Fiat Gets It Right!

Fiat Red

Fiat has done a fine job of creating it’s own Mazda MX5. It’s quick and fun to drive, but manages it all in a slightly different way to its sister car. Yes, it’s a little pricier, but for a lot of people the 124 Spider will be just the ticket. The biggest difference between 124 and MX5 is how grown up the Italian car feels.

The two cars share the same chassis structure, suspension and rear-wheel drive transmission but Fiat has done its bit to make the car stand out. Both cars will be built at Mazda’s Hiroshima facility.

While the Mazda uses a couple of naturally aspirated engines, the Fiat makes use of turbocharging, with the 1.4-litre petrol unit boasting 138bhp. Thanks to the turbo kicking in around the mid-point of the rev range, it’s a little more relaxed on the move, only needing a shove on the throttle to make decent progress. The MX5, by comparison, needs to be constantly wound up to get down the road quickly.

But the Fiat’s turbo does come with some disadvantages. It’s not quite as frugal as the entry-level MX5 and below 3,000rpm the engine can seem a little unresponsive due to the undisguisable turbo lag.

Fiat White

Click photo for large side view

The Fiat feels a more refined on the move thanks to an acoustic windscreen, extra sound deadening behind the dashboard and thicker rear glass. The interior also feels slightly plusher – the soft-touch plastics and tan leather seats mean the Fiat feels just a little step up from the Mazda. Moreover, Fiat has recalibrated the steering, making it a little heavier to add to the old-school sports car experience.

Fiat Cockpit

It is clear Fiat is pitching the 124 as a slightly more premium roadster, so it’s real shame there is no limited-slip differential available. It’s standard on the 2.0-litre MX5 but if you want a 124 with one you’ll have to splash out another £10,000 for the Abarth version.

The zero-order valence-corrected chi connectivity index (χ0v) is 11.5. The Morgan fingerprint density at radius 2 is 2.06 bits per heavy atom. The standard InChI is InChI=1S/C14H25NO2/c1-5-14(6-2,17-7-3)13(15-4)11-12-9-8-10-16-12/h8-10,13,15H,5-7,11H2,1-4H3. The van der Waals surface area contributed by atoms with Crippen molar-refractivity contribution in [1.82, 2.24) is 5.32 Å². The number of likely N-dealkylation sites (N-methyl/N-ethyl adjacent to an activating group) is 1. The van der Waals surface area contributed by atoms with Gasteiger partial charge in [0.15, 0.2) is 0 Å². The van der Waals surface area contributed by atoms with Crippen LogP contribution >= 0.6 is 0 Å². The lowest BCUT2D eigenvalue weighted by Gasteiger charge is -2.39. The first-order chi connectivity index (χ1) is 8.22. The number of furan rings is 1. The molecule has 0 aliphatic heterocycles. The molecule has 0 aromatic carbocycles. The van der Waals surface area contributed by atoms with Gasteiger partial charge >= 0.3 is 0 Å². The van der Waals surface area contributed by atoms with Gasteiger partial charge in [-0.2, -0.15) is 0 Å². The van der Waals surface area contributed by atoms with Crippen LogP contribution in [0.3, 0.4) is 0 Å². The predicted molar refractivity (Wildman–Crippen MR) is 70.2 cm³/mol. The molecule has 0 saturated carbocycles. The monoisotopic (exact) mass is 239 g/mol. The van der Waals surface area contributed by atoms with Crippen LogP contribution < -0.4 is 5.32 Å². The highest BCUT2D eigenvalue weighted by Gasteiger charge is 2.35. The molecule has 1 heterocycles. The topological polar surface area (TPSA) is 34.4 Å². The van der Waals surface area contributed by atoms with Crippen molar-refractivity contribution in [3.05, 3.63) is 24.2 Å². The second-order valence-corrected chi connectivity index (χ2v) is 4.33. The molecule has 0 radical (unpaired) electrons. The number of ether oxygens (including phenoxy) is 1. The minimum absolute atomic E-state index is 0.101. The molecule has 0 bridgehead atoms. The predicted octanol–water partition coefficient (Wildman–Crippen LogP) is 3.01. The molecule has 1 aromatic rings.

Despite this, there’s no denying Fiat has built a terrific sports car that takes all the MX5’s good points and adds a certain Italian flair. We could argue all day which car is better but the ultimate choice will come down to personal taste. Click on the logo below to learn more about the new Fiat 124 Spider:

Fiat Logo

A Special Award For The MX5!

The festive season is upon us, and we flock to the garden centre  to pick out our Christmas tree, but finding a way of getting it home can be problematic. You can try strapping it to the roof of your car or squeezing it inside, however, neither method is ideal for transporting a larger evergreen, when you are restricted by the length of your roof or interior space. The problem grows larger the larger the tree you buy. Upgrade to a 12 footer and most people end up flummoxed when trying to work out how to get it home!
Which car would be best to transport our 12 foot Evergreen? A Mazda 6 Estate? A CX5? Both good options, but we weren’t convinced that even they would be able to handle our XXL purchase. And then we had a brainwave. We needed a car with personality. A car which would take on any challenge, no matter how big or small. A car that knows what the word fun is all about. Then we knew – we needed an MX5 of course!

MX5 Tree